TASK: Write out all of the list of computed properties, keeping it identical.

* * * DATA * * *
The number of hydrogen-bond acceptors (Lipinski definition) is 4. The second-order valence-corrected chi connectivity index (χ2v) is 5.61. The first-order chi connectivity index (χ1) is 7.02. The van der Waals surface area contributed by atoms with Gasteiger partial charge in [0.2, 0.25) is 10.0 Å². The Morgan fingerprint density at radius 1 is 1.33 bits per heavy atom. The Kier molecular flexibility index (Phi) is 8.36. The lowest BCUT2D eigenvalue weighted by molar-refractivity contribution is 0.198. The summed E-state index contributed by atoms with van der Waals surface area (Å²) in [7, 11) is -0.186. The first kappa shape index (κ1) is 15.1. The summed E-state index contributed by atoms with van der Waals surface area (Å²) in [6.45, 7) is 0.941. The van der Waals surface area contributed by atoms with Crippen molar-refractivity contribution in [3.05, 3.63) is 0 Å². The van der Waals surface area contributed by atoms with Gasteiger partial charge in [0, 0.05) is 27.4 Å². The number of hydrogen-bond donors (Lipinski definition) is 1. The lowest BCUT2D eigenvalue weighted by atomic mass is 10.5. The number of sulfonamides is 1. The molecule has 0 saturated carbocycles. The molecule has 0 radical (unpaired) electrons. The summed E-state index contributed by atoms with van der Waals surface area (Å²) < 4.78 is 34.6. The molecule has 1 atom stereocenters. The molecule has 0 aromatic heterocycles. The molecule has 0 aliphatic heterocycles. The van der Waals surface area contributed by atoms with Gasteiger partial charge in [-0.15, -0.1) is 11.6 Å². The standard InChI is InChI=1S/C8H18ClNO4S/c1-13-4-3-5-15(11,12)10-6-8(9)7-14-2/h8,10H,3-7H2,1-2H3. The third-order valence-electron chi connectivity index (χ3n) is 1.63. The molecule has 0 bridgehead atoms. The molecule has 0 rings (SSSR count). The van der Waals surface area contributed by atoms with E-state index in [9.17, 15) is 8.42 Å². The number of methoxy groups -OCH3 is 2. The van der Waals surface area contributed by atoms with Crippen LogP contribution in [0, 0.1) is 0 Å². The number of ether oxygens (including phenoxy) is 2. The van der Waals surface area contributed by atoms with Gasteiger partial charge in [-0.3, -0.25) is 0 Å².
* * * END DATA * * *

The number of hydrogen-bond acceptors (Lipinski definition) is 4. The second-order valence-corrected chi connectivity index (χ2v) is 5.61. The first-order chi connectivity index (χ1) is 7.02. The van der Waals surface area contributed by atoms with Gasteiger partial charge in [0.2, 0.25) is 10.0 Å². The Morgan fingerprint density at radius 1 is 1.33 bits per heavy atom. The Kier molecular flexibility index (Phi) is 8.36. The lowest BCUT2D eigenvalue weighted by molar-refractivity contribution is 0.198. The summed E-state index contributed by atoms with van der Waals surface area (Å²) in [7, 11) is -0.186. The first kappa shape index (κ1) is 15.1. The summed E-state index contributed by atoms with van der Waals surface area (Å²) in [6.45, 7) is 0.941. The van der Waals surface area contributed by atoms with Crippen molar-refractivity contribution in [3.05, 3.63) is 0 Å². The van der Waals surface area contributed by atoms with Gasteiger partial charge in [0, 0.05) is 27.4 Å². The number of hydrogen-bond donors (Lipinski definition) is 1. The lowest BCUT2D eigenvalue weighted by atomic mass is 10.5. The number of sulfonamides is 1. The molecule has 0 saturated carbocycles. The molecule has 0 radical (unpaired) electrons. The summed E-state index contributed by atoms with van der Waals surface area (Å²) < 4.78 is 34.6. The molecule has 1 atom stereocenters. The molecule has 0 aromatic heterocycles. The molecule has 0 aliphatic heterocycles. The van der Waals surface area contributed by atoms with Gasteiger partial charge in [-0.15, -0.1) is 11.6 Å². The standard InChI is InChI=1S/C8H18ClNO4S/c1-13-4-3-5-15(11,12)10-6-8(9)7-14-2/h8,10H,3-7H2,1-2H3. The third-order valence-electron chi connectivity index (χ3n) is 1.63. The molecule has 0 bridgehead atoms. The molecule has 0 rings (SSSR count). The van der Waals surface area contributed by atoms with E-state index in [9.17, 15) is 8.42 Å². The number of methoxy groups -OCH3 is 2. The van der Waals surface area contributed by atoms with Crippen LogP contribution in [0, 0.1) is 0 Å². The number of ether oxygens (including phenoxy) is 2. The van der Waals surface area contributed by atoms with Gasteiger partial charge in [-0.3, -0.25) is 0 Å².